Local County Reports 2022’s First West Nile Case

Local County Reports 2022's First West Nile Case WNV
Man spraying insect repellent to protect himself from mosquito bites. | Image by Chalabala, Getty Images

The 2022 season’s first confirmed human case of West Nile Virus (WNV) has been identified, according to Tarrant County Public Health (TCPH). 

TCPH stated the individual engaged in outdoor activities during the virus’ incubation phase. 

To protect their identity, TCPH is withholding information about the patient. However, the department reported that the person, who resides in northwest Tarrant County, had a minor case of WNV fever.

The virus is frequently spread via mosquito bites. Because WNV typically does not cause symptoms, the majority of individuals bitten by an infected mosquito will not recognize they have the virus.

Still, a small number of individuals may experience a headache, fever, muscle and joint aches, nausea, and exhaustion. TCPH stated that although symptoms can linger for several weeks, patients often recover on their own.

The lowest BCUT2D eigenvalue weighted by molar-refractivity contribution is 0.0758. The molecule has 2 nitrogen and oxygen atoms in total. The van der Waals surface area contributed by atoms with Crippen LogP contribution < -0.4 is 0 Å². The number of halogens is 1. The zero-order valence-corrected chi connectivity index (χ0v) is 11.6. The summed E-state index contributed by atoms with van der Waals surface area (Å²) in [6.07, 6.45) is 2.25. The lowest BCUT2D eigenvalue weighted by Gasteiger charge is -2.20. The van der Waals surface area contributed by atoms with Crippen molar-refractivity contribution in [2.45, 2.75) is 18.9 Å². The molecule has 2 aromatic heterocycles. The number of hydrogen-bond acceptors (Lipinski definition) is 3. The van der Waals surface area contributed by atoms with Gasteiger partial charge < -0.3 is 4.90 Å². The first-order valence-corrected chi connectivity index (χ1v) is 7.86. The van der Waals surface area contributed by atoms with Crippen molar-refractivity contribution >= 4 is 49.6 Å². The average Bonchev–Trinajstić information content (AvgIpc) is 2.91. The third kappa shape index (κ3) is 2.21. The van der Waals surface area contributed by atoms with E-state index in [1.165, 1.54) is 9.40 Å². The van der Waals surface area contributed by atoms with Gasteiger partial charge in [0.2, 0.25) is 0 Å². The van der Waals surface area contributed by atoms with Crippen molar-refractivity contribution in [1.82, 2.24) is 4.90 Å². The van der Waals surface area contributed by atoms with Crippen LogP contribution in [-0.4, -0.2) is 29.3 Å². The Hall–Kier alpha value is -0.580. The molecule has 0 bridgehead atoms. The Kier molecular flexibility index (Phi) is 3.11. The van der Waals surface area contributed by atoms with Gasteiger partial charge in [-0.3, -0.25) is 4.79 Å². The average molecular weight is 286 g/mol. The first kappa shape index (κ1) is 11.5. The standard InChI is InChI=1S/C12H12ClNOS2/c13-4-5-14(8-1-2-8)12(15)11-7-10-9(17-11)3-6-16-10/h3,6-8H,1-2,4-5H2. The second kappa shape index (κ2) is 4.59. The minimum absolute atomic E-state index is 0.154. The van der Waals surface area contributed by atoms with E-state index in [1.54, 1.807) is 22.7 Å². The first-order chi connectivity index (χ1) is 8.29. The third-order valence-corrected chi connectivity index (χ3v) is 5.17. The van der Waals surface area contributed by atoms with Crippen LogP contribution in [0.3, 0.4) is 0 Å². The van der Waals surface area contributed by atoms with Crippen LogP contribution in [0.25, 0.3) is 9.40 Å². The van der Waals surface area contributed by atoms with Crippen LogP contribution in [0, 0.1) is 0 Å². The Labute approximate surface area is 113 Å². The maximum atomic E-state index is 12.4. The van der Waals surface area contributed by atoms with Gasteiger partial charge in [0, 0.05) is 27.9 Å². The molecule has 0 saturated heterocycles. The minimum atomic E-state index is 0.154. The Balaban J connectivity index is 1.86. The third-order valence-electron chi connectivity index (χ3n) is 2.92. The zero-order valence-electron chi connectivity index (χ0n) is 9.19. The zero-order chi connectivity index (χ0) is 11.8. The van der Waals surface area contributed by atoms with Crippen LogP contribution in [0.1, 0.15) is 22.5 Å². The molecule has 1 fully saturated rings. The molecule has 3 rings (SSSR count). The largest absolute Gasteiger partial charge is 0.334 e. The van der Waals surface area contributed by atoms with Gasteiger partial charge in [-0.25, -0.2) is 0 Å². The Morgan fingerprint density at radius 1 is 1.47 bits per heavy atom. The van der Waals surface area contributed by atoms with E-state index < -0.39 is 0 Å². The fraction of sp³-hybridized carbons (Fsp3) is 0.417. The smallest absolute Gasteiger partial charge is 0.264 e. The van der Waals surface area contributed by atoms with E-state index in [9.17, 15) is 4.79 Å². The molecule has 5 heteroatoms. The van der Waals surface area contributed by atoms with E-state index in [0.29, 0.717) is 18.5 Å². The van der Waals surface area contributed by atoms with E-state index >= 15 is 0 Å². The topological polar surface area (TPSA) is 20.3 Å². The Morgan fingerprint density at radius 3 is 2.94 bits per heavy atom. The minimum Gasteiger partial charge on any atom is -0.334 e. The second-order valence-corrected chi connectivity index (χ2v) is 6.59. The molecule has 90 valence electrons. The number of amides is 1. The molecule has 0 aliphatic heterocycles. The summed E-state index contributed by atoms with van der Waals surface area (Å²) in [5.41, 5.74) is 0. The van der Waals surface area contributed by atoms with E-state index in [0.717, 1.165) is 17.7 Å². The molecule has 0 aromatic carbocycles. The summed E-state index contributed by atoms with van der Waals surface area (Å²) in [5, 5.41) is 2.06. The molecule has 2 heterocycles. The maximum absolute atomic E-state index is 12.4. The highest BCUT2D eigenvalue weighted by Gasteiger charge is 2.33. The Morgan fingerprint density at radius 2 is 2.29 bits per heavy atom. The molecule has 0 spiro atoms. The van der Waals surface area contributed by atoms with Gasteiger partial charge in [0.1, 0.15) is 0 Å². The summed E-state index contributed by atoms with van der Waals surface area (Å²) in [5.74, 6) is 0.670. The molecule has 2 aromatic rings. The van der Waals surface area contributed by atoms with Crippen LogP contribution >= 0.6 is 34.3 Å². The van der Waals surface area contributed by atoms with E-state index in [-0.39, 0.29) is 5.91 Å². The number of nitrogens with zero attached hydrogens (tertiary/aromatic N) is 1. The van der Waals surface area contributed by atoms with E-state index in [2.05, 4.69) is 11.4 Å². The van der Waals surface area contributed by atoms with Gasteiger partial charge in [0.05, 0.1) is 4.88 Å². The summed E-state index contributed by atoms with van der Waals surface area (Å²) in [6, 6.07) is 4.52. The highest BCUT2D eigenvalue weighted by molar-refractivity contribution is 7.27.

Tarrant County Public Health announced the first positive mosquito pool obtained from Bedford in May. Since then, Tarrant County has seen seven mosquito pools test positive for WNV.

The peak West Nile Virus season usually lasts from mid-April through mid-November. 

Residents are reminded by TCPH to take precautions against the WNV. Residents should remove any standing water from their property, use repellant, and wear long sleeves and pants whenever possible.

In April, The Dallas Express reported Dallas County’s first positive human case for the season.

State officials reported that in 2021, there were 112 cases of WNV infections in the state, including 14 individuals who lost their lives to the virus. Over the past five years, Texas has had a total of 547 cases and 61 fatalities.

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